Join Date
    Jan 2009
    Posts
    817
    Quote Originally Posted by i_feel_tiredsleepy
    If we start to get into a discussion of TLRs and cytokines we're gonna lose pretty much everyone except Biologista.
    You would not lose me, either. Do discuss the concept, as I am intrigued.
    Om mani padme hum

    "In dishonorable things we are not bound to obey any man." - The Book of the Courtier [1561], pg 99 (144 in pdf)
    Reply With Quote  
     

  16. #15  
    Forum Professor marcusclayman's Avatar
    Join Date
    Mar 2009
    Posts
    1,702
    If it's interesting enough, I don't mind studying to understand new things... that's why I'm on this forum

    go on
    Dick, be Frank.

    Ambiguity Kills.
    Reply With Quote  
     

  17. #16  
    Forum Radioactive Isotope skeptic's Avatar
    Join Date
    Nov 2008
    Location
    New Zealand
    Posts
    4,843
    I always like to remind people of the first law of toxicology.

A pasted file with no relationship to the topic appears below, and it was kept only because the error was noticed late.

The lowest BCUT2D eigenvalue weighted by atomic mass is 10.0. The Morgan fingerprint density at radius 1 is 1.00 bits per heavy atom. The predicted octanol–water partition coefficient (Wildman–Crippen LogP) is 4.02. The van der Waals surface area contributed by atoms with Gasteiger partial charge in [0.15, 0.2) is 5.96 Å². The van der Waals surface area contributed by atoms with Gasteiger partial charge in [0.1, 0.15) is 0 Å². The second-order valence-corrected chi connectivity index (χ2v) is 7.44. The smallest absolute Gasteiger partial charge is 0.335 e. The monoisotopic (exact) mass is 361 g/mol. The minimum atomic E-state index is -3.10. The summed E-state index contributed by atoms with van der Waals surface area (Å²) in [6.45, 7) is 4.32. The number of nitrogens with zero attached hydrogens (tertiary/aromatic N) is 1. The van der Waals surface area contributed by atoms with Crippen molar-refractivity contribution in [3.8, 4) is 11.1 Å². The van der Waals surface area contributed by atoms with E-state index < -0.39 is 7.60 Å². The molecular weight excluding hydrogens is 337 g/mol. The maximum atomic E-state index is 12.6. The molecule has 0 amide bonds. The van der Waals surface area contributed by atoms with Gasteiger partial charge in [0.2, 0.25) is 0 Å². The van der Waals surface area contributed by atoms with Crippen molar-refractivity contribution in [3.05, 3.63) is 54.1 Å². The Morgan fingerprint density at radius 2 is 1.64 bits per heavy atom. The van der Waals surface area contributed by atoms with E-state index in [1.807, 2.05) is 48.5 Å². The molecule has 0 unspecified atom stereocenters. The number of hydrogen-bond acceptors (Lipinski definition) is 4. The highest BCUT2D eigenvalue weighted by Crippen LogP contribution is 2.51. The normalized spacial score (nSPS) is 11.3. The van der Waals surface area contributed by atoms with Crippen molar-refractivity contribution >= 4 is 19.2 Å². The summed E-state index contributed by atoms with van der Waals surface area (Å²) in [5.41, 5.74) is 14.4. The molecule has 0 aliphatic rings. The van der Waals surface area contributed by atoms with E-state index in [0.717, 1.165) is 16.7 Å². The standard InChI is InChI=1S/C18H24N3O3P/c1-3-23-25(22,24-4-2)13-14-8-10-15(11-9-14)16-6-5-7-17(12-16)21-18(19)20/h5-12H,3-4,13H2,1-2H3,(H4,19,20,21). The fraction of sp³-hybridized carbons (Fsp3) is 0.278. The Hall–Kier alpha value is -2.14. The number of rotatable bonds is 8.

The dose makes the poison.

    This means two things.
    1. Everything is harmless in a small enough dose. For example : the most lethal substance ever discovered is the poison made by the bacterium Clostridium botulinum. Yet in minute doses we inject it into the faces of women, as botox.

    2. Everything is lethal at a big enough dose. For example; we have all heard of the cases where party going people take the drug ecstasy, which induces a big thirst. These party goers have been known to drink so much water, they die. Even water is extremely harmful if the dose is big enough!

    The same principles apply to allergies. If a small enough amount of allergen is applied to an allergic person, it does no harm. If this dose is slowly increased over time, it gives the body a chance to adapt. As others have said, this technique has been tried and demonstrated to work for a range of allergies.
    Reply With Quote  
     

Bookmarks
Bookmarks
Posting Permissions
  • You may not post new threads
  • You may not post replies
  • You may not post attachments
  • You may not edit your posts
  •